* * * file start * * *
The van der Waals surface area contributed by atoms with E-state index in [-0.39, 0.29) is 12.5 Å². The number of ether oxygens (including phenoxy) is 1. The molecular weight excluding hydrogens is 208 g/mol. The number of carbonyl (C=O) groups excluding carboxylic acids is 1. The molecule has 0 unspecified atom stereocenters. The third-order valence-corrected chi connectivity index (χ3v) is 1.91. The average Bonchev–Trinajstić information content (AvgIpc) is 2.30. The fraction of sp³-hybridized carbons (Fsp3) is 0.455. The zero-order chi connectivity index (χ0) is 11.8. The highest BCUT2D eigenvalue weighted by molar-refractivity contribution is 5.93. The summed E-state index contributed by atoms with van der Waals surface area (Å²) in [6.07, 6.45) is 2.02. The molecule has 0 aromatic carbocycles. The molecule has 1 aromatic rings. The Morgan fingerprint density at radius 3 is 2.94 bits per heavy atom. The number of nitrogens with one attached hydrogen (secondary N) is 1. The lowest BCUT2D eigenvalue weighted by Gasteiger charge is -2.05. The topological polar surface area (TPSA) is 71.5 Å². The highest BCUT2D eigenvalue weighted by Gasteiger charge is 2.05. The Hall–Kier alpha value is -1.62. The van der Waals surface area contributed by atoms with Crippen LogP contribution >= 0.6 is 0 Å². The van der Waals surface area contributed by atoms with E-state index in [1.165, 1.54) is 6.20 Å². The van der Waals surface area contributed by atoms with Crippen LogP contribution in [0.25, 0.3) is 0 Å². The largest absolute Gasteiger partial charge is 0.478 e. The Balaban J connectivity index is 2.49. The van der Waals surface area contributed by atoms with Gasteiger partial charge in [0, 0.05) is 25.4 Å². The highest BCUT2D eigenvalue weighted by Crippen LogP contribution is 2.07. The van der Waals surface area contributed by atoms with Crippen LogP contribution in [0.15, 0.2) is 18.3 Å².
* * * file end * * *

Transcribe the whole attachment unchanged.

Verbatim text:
The van der Waals surface area contributed by atoms with E-state index in [-0.39, 0.29) is 12.5 Å². The number of ether oxygens (including phenoxy) is 1. The molecular weight excluding hydrogens is 208 g/mol. The number of carbonyl (C=O) groups excluding carboxylic acids is 1. The molecule has 0 unspecified atom stereocenters. The third-order valence-corrected chi connectivity index (χ3v) is 1.91. The average Bonchev–Trinajstić information content (AvgIpc) is 2.30. The fraction of sp³-hybridized carbons (Fsp3) is 0.455. The zero-order chi connectivity index (χ0) is 11.8. The highest BCUT2D eigenvalue weighted by molar-refractivity contribution is 5.93. The summed E-state index contributed by atoms with van der Waals surface area (Å²) in [6.07, 6.45) is 2.02. The molecule has 0 aromatic carbocycles. The molecule has 1 aromatic rings. The Morgan fingerprint density at radius 3 is 2.94 bits per heavy atom. The number of nitrogens with one attached hydrogen (secondary N) is 1. The lowest BCUT2D eigenvalue weighted by Gasteiger charge is -2.05. The topological polar surface area (TPSA) is 71.5 Å². The highest BCUT2D eigenvalue weighted by Gasteiger charge is 2.05. The Hall–Kier alpha value is -1.62. The van der Waals surface area contributed by atoms with Crippen LogP contribution >= 0.6 is 0 Å². The van der Waals surface area contributed by atoms with E-state index in [1.165, 1.54) is 6.20 Å². The van der Waals surface area contributed by atoms with Crippen LogP contribution in [0.25, 0.3) is 0 Å². The largest absolute Gasteiger partial charge is 0.478 e. The Balaban J connectivity index is 2.49. The van der Waals surface area contributed by atoms with Gasteiger partial charge in [0, 0.05) is 25.4 Å². The highest BCUT2D eigenvalue weighted by Crippen LogP contribution is 2.07. The van der Waals surface area contributed by atoms with Crippen LogP contribution in [0.15, 0.2) is 18.3 Å².